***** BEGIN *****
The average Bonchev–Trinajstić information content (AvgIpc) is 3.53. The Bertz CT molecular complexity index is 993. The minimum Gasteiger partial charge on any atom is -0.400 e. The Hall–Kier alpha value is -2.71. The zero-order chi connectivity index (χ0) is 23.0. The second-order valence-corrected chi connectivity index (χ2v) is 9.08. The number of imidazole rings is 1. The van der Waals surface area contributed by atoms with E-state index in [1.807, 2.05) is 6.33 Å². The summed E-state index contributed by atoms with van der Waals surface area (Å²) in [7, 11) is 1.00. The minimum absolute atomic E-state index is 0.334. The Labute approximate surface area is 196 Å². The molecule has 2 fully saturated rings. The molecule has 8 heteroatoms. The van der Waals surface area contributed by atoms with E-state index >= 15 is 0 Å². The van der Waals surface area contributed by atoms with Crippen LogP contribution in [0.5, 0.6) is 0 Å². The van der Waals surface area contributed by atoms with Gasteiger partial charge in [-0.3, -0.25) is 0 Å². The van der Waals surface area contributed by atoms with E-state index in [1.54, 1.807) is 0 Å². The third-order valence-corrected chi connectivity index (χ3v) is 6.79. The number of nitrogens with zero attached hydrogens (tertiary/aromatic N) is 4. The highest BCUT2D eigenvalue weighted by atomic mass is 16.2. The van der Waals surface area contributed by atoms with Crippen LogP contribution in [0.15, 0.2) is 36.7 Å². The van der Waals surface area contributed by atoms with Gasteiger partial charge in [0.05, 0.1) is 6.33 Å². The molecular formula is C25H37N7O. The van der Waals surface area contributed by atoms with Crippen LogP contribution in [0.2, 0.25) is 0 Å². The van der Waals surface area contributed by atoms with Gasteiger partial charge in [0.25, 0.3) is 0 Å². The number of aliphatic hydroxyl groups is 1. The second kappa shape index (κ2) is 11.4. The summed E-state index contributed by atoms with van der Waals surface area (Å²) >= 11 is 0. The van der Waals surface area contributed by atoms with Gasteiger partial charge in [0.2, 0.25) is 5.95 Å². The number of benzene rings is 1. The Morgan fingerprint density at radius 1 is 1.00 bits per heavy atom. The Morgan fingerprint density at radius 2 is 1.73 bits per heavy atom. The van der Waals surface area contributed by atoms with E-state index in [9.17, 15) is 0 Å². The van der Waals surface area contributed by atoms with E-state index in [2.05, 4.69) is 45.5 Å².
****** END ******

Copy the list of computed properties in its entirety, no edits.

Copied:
The average Bonchev–Trinajstić information content (AvgIpc) is 3.53. The Bertz CT molecular complexity index is 993. The minimum Gasteiger partial charge on any atom is -0.400 e. The Hall–Kier alpha value is -2.71. The zero-order chi connectivity index (χ0) is 23.0. The second-order valence-corrected chi connectivity index (χ2v) is 9.08. The number of imidazole rings is 1. The van der Waals surface area contributed by atoms with E-state index in [1.807, 2.05) is 6.33 Å². The summed E-state index contributed by atoms with van der Waals surface area (Å²) in [7, 11) is 1.00. The minimum absolute atomic E-state index is 0.334. The Labute approximate surface area is 196 Å². The molecule has 2 fully saturated rings. The molecule has 8 heteroatoms. The van der Waals surface area contributed by atoms with E-state index >= 15 is 0 Å². The van der Waals surface area contributed by atoms with Crippen LogP contribution in [0.5, 0.6) is 0 Å². The van der Waals surface area contributed by atoms with Gasteiger partial charge in [-0.3, -0.25) is 0 Å². The van der Waals surface area contributed by atoms with E-state index in [1.54, 1.807) is 0 Å². The third-order valence-corrected chi connectivity index (χ3v) is 6.79. The number of nitrogens with zero attached hydrogens (tertiary/aromatic N) is 4. The highest BCUT2D eigenvalue weighted by atomic mass is 16.2. The van der Waals surface area contributed by atoms with Crippen LogP contribution in [0.15, 0.2) is 36.7 Å². The van der Waals surface area contributed by atoms with Gasteiger partial charge in [0.05, 0.1) is 6.33 Å². The molecular formula is C25H37N7O. The van der Waals surface area contributed by atoms with Crippen LogP contribution in [0.2, 0.25) is 0 Å². The van der Waals surface area contributed by atoms with Gasteiger partial charge in [0.25, 0.3) is 0 Å². The number of aliphatic hydroxyl groups is 1. The second kappa shape index (κ2) is 11.4. The summed E-state index contributed by atoms with van der Waals surface area (Å²) >= 11 is 0. The van der Waals surface area contributed by atoms with Gasteiger partial charge in [0.2, 0.25) is 5.95 Å². The number of benzene rings is 1. The Morgan fingerprint density at radius 1 is 1.00 bits per heavy atom. The Morgan fingerprint density at radius 2 is 1.73 bits per heavy atom. The van der Waals surface area contributed by atoms with E-state index in [9.17, 15) is 0 Å². The van der Waals surface area contributed by atoms with E-state index in [2.05, 4.69) is 45.5 Å².